EGD is just a phenomenal growth story trading at a near an ex growth value multiple. It is firing on all cyclinders, revenue and earnings are up more than 100% YoY, Margins are improving dramatically as they move onto better contracts, everything is moving in their favour. The worry is that in a recession the PM Miners will pullback on discretionary exploratory drilling capex but the business has no debt so it’ll survive.
Mark Carter said:
I guess you’ve heard of a guy called Geoff Gannon. http://www.gannononinvesting.com/ He seems to be finding quite a few net-nets, and seems to be doing rather well with them. I guess the thing about net-nets is that you don’t have to think about them too much. If they’re abundant, then it’s a sign that the market is outrageously cheap, and that most of what you buy will work out.
Interestingly, though, hedge fund manager Hugh Hendry is shorting Japan as an indirect way of shorting China. He says that China is too dangerours to short directly. Japan is heavily dependent on exports to China, so if China takes a tumble, the Japan should follow.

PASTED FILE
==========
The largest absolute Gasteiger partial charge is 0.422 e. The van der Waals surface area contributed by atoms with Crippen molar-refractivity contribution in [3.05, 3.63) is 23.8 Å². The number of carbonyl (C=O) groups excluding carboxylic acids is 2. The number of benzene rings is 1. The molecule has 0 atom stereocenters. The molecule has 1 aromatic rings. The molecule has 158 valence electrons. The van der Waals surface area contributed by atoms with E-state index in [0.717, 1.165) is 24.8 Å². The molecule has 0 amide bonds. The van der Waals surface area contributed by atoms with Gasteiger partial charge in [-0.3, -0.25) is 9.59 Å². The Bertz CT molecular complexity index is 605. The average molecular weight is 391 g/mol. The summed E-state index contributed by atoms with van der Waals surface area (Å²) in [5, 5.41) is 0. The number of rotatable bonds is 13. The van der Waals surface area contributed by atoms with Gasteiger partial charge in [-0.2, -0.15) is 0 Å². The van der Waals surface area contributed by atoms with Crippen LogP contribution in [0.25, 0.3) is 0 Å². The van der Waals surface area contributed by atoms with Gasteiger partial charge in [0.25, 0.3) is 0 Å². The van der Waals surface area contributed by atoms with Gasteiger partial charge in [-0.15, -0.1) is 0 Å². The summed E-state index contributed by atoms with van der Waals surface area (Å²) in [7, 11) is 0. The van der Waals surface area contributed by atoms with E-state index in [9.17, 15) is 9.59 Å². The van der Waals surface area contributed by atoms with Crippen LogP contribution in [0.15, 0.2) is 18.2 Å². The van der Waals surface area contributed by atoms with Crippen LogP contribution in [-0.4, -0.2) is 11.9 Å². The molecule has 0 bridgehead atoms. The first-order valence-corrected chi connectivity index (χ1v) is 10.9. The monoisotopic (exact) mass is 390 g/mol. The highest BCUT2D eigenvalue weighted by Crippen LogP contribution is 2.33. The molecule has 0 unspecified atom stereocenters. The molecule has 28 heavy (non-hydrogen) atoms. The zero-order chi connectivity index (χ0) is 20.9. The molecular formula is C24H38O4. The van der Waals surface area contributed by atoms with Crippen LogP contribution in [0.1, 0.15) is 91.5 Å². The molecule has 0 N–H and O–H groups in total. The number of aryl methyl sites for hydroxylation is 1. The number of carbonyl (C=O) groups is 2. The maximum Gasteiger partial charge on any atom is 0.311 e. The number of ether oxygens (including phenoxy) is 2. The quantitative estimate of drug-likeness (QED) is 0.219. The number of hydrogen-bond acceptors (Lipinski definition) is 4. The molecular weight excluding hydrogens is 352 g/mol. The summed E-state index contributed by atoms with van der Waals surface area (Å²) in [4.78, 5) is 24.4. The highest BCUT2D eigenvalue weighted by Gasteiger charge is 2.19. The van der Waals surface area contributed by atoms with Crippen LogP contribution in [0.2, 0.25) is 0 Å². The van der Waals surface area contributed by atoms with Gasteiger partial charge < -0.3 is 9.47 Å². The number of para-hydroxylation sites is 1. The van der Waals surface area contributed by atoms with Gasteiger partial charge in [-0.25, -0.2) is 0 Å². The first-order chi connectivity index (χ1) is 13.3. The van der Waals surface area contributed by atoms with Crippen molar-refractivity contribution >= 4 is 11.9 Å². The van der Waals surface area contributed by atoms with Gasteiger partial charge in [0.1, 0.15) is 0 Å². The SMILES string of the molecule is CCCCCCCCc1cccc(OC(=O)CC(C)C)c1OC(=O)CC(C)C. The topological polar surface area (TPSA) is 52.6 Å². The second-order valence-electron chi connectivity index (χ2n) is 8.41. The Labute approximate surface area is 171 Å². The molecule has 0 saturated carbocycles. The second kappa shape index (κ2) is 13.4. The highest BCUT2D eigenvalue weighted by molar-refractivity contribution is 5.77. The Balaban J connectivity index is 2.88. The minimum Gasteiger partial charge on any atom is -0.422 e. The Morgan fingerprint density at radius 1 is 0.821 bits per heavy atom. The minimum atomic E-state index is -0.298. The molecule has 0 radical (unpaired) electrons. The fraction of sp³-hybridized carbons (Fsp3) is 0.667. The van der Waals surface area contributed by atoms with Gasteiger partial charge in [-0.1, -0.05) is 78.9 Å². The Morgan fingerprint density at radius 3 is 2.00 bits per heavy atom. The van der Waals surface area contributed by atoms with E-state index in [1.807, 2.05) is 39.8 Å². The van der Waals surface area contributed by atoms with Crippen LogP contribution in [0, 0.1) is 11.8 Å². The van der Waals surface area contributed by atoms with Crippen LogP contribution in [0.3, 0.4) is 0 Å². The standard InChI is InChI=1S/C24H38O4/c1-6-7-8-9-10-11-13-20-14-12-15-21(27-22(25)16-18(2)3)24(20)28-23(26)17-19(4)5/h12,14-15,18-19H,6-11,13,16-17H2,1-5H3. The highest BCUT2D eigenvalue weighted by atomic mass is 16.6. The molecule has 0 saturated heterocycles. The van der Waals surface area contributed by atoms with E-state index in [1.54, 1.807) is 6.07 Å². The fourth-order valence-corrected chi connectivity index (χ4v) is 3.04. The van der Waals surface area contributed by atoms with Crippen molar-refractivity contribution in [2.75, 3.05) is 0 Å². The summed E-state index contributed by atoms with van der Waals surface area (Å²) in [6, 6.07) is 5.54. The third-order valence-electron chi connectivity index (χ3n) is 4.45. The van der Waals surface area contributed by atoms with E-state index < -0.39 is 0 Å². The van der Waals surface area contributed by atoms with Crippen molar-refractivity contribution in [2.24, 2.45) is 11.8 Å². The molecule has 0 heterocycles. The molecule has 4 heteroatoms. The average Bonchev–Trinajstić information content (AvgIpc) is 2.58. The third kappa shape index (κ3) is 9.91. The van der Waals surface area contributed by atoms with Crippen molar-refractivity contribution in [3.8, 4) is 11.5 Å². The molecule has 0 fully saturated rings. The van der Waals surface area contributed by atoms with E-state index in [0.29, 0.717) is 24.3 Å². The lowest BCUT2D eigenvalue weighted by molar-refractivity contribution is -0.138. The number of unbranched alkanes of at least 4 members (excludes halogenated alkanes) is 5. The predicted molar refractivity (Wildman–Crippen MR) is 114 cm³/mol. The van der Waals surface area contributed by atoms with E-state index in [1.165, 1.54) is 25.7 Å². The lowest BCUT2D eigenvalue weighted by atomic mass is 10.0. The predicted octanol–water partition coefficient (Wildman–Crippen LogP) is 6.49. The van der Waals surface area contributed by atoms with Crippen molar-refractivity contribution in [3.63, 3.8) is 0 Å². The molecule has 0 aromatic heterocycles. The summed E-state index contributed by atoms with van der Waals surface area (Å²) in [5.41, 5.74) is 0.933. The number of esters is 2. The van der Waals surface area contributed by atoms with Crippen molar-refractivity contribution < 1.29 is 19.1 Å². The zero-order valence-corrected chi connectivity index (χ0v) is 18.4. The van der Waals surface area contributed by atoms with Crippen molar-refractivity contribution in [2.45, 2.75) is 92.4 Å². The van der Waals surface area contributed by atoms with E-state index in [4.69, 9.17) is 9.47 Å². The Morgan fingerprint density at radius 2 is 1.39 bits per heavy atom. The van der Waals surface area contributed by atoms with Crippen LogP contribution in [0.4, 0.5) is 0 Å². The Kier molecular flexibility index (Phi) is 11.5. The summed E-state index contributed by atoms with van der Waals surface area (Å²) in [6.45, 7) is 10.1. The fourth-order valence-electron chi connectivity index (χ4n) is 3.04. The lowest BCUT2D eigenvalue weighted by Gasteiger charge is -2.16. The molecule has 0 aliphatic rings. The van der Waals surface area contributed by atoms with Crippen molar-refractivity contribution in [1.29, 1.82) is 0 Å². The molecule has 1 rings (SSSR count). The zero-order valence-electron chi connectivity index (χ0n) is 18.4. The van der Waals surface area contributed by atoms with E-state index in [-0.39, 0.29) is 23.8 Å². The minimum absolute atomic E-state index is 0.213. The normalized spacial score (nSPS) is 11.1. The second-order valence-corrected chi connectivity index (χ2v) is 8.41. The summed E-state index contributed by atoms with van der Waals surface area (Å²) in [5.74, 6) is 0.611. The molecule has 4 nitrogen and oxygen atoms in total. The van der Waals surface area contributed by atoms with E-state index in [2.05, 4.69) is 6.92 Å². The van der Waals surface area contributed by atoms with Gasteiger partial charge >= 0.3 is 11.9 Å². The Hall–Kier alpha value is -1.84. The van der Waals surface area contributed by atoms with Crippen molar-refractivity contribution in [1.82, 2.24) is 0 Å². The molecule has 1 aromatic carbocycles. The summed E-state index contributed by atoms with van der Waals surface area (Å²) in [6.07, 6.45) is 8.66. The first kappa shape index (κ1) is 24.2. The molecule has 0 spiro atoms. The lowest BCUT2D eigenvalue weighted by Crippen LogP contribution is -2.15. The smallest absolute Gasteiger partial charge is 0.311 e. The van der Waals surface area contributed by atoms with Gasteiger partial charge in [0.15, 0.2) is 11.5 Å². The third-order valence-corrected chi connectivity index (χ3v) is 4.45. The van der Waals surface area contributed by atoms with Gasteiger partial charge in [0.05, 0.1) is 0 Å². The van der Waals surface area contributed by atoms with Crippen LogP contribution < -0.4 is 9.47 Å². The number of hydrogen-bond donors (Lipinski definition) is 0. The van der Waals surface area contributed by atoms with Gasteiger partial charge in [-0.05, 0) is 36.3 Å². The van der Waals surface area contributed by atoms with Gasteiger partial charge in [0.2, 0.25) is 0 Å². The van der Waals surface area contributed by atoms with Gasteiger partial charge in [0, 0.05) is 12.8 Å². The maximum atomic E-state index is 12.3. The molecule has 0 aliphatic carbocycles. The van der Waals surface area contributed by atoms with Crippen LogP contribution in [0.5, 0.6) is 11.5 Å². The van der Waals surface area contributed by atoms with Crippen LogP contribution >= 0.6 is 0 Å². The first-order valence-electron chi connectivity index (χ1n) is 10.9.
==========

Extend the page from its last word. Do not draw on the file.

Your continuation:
Maybe Hendry has it right, but if Japan is as cheap as I keep hearing it is, then he’s probably making a risky bet.
Mark Carter said:
Why did you sell PTEC and BSY?
Hi Mark, it’s simple, I got nervous. I decided I wanted to cut risk/raise cash. Both were 2.5% positions and I exited completely at 270p and 716p respectively, so I got one right and one wrong!
The corporate governance and confused messaging from the CEO are worrying me about PTEC but it is just so cheap. I don’t understand why they would let such a good business keep getting mixed up in nonsense. I still stand by my write up though, it has a lot going for it.